Lá 'le Pádraig or Lá Fhéile Pádraig
When I was growing up Saint Patrick was always somewhere to be seen or heard. Pictures of Saint Patrick hung in every Catholic House and his name was a regular feature of conversation, St Patricks School, St Patricks well, Saint Patricks Chair, Saint Patricks Church, Saint Patricks Monestary, Saint Patricks Day and so on. All I can say is that Saint Patrick was a very busy man while in Ireland.
The pictures that I have posted with this Hub are pictures of a Round Tower that is built on the site of one of the many monestaries that Saint Patrick established while in Ireland. To be honest in recent years much that surrounds Saint Patrick has been commercialised, Saint Patrick's Day has become renowned the world over as a Day of Drinking and celebration, which is great, but I honestly like to focus on all the great works that Saint Patrick done when he was in Ireland. I love visiting the many sites where Saint Patrick established his churches and monestaries, most now lay in ruins but there is something spiritual about these sites, something mystical.
In the summer time each year people from all over the world travel to Ireland to climb one of Ireland's highest Mountains in Wetsport, County Mayo. At the top of this mountain there is a small church that was built on the spot where Saint Patrick spent some days praying and reflecting on his ministery. Thousands of people come to this mountain each year to pray and pay their respects to the man who brought Christianity to Ireland.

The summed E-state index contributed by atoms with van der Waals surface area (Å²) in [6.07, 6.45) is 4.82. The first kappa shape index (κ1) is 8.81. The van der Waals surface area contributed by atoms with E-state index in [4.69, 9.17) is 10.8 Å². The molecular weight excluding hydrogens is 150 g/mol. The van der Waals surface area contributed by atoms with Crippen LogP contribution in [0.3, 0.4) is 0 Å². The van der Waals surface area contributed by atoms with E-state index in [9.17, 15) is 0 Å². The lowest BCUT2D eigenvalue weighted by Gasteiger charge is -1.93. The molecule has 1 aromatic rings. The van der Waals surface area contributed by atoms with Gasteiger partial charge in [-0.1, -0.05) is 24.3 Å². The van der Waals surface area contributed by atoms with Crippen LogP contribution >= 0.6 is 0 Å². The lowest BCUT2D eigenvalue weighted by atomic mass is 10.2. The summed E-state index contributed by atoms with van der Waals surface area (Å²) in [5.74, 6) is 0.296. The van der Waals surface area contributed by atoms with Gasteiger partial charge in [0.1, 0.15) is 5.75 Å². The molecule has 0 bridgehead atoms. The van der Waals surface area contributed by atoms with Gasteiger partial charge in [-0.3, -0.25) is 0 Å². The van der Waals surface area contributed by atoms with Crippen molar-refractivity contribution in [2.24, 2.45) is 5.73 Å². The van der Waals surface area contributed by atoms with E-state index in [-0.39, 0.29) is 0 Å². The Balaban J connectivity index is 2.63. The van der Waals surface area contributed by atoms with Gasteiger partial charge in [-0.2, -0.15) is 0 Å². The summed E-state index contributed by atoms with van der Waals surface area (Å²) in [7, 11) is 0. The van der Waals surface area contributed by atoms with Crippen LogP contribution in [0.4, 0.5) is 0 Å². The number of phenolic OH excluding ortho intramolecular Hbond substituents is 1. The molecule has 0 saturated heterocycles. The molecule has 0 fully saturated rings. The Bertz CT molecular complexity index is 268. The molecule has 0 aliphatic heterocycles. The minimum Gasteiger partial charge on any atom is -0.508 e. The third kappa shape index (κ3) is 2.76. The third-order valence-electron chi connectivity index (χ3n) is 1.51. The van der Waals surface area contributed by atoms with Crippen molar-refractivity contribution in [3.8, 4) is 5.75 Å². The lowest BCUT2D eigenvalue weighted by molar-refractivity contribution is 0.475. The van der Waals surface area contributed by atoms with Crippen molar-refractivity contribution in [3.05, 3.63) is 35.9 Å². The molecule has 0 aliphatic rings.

Saint Patrick is known the world over, and on the 17th of March 2010 the world will celebrate his special day. Also on Saint Patrick's Day political leaders from Ireland will attend the White House and present President Obama with a bowl of shamrock. This is a tradition that spans many decades, and setting aside politics for a moment, it is an important symbol of the relationship between Ireland and the USA. This relationship is covered more deeply in my Hub "Ireland's Love Affair With America", however, it is enough to say here that Ireland is an adopted American State.
Ireland's relationship with America is unique, our forefathers went to America to seek a better life, our brothers and sisters today continue to go to America to seek a better life. President, John Fitzgerald Kennedy, who was murdered in 1963, was and remains one of our greatest gifts to the American people. JF Kennedy showed the Irish people that it was possible for Irish people to reach their full potential in the USA. I know his political out look did not suit every one, but this is about the symbol not the politics.
Many Mothers and Fathers cried as their sons and daughters boarded the boat for America, but they knew in their hearts that America offered opportunities that Ireland as a small Island nation could not. Through out American society the Irish can be found, they did not all make it good, but those that did never forgot their people back home. Each year gifts of clothes and money would be sent back to family and friends, American brand names were often first seen in Ireland when they arrived in the post.